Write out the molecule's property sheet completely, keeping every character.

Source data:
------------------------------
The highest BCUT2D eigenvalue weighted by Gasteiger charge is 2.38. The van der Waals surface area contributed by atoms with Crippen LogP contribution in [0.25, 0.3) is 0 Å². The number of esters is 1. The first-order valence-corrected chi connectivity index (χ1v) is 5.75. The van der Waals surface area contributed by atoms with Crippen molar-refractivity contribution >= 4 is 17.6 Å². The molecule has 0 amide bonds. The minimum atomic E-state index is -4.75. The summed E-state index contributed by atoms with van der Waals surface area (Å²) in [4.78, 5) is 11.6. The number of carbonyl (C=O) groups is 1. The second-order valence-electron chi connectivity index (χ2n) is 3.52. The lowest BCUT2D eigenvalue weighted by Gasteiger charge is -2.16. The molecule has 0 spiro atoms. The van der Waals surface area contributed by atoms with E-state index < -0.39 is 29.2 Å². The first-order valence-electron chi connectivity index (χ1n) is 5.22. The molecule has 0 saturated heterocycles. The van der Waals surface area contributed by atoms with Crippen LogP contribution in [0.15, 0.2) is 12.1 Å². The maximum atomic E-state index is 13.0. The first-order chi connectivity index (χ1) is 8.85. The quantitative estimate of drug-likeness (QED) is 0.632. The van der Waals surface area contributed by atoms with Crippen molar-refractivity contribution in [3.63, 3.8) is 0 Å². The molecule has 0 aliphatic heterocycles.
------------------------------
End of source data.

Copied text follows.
The highest BCUT2D eigenvalue weighted by Gasteiger charge is 2.38. The van der Waals surface area contributed by atoms with Crippen LogP contribution in [0.25, 0.3) is 0 Å². The number of esters is 1. The first-order valence-corrected chi connectivity index (χ1v) is 5.75. The van der Waals surface area contributed by atoms with Crippen molar-refractivity contribution >= 4 is 17.6 Å². The molecule has 0 amide bonds. The minimum atomic E-state index is -4.75. The summed E-state index contributed by atoms with van der Waals surface area (Å²) in [4.78, 5) is 11.6. The number of carbonyl (C=O) groups is 1. The second-order valence-electron chi connectivity index (χ2n) is 3.52. The lowest BCUT2D eigenvalue weighted by Gasteiger charge is -2.16. The molecule has 0 spiro atoms. The van der Waals surface area contributed by atoms with E-state index < -0.39 is 29.2 Å². The first-order valence-electron chi connectivity index (χ1n) is 5.22. The molecule has 0 saturated heterocycles. The van der Waals surface area contributed by atoms with Crippen LogP contribution in [0.15, 0.2) is 12.1 Å². The maximum atomic E-state index is 13.0. The first-order chi connectivity index (χ1) is 8.85. The quantitative estimate of drug-likeness (QED) is 0.632. The van der Waals surface area contributed by atoms with Crippen molar-refractivity contribution in [3.63, 3.8) is 0 Å². The molecule has 0 aliphatic heterocycles.